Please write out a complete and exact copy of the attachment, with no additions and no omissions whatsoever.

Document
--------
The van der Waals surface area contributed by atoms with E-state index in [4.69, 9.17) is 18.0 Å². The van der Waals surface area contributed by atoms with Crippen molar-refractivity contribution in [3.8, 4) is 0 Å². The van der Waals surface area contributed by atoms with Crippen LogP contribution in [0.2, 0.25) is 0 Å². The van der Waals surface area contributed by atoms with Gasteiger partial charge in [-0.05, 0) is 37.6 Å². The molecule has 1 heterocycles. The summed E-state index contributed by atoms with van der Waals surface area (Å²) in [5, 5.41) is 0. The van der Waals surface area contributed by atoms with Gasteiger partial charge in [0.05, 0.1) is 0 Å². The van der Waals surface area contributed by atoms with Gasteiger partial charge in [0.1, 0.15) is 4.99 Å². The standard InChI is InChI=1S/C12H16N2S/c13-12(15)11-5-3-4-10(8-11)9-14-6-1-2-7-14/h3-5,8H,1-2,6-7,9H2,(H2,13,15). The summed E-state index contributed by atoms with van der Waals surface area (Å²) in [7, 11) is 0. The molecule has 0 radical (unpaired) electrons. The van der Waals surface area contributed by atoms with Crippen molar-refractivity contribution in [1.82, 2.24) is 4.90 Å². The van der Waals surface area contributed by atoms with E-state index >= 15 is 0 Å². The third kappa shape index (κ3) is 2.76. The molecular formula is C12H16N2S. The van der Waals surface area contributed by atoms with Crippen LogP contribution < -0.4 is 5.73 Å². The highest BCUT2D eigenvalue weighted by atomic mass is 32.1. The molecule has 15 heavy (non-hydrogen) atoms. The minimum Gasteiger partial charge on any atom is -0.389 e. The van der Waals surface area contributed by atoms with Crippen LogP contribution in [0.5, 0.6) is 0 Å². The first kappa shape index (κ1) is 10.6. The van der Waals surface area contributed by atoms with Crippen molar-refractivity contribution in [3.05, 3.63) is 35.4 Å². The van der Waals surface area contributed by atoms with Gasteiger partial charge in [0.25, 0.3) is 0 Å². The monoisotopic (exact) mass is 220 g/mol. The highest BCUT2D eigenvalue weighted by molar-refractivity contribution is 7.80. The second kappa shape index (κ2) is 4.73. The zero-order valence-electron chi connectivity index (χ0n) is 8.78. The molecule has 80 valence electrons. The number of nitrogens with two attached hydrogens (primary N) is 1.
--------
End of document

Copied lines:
The van der Waals surface area contributed by atoms with E-state index in [4.69, 9.17) is 18.0 Å². The van der Waals surface area contributed by atoms with Crippen molar-refractivity contribution in [3.8, 4) is 0 Å². The van der Waals surface area contributed by atoms with Crippen LogP contribution in [0.2, 0.25) is 0 Å². The van der Waals surface area contributed by atoms with Gasteiger partial charge in [-0.05, 0) is 37.6 Å². The molecule has 1 heterocycles. The summed E-state index contributed by atoms with van der Waals surface area (Å²) in [5, 5.41) is 0. The van der Waals surface area contributed by atoms with Gasteiger partial charge in [0.05, 0.1) is 0 Å². The van der Waals surface area contributed by atoms with Gasteiger partial charge in [0.1, 0.15) is 4.99 Å². The standard InChI is InChI=1S/C12H16N2S/c13-12(15)11-5-3-4-10(8-11)9-14-6-1-2-7-14/h3-5,8H,1-2,6-7,9H2,(H2,13,15). The summed E-state index contributed by atoms with van der Waals surface area (Å²) in [7, 11) is 0. The molecule has 0 radical (unpaired) electrons. The van der Waals surface area contributed by atoms with Crippen molar-refractivity contribution in [1.82, 2.24) is 4.90 Å². The van der Waals surface area contributed by atoms with E-state index >= 15 is 0 Å². The third kappa shape index (κ3) is 2.76. The molecular formula is C12H16N2S. The van der Waals surface area contributed by atoms with Crippen LogP contribution < -0.4 is 5.73 Å². The highest BCUT2D eigenvalue weighted by atomic mass is 32.1. The molecule has 15 heavy (non-hydrogen) atoms. The minimum Gasteiger partial charge on any atom is -0.389 e. The van der Waals surface area contributed by atoms with Crippen LogP contribution in [0.5, 0.6) is 0 Å². The first kappa shape index (κ1) is 10.6. The van der Waals surface area contributed by atoms with Crippen molar-refractivity contribution in [3.05, 3.63) is 35.4 Å². The van der Waals surface area contributed by atoms with Gasteiger partial charge in [0.25, 0.3) is 0 Å². The monoisotopic (exact) mass is 220 g/mol. The highest BCUT2D eigenvalue weighted by molar-refractivity contribution is 7.80. The second kappa shape index (κ2) is 4.73. The zero-order valence-electron chi connectivity index (χ0n) is 8.78. The molecule has 80 valence electrons. The number of nitrogens with two attached hydrogens (primary N) is 1.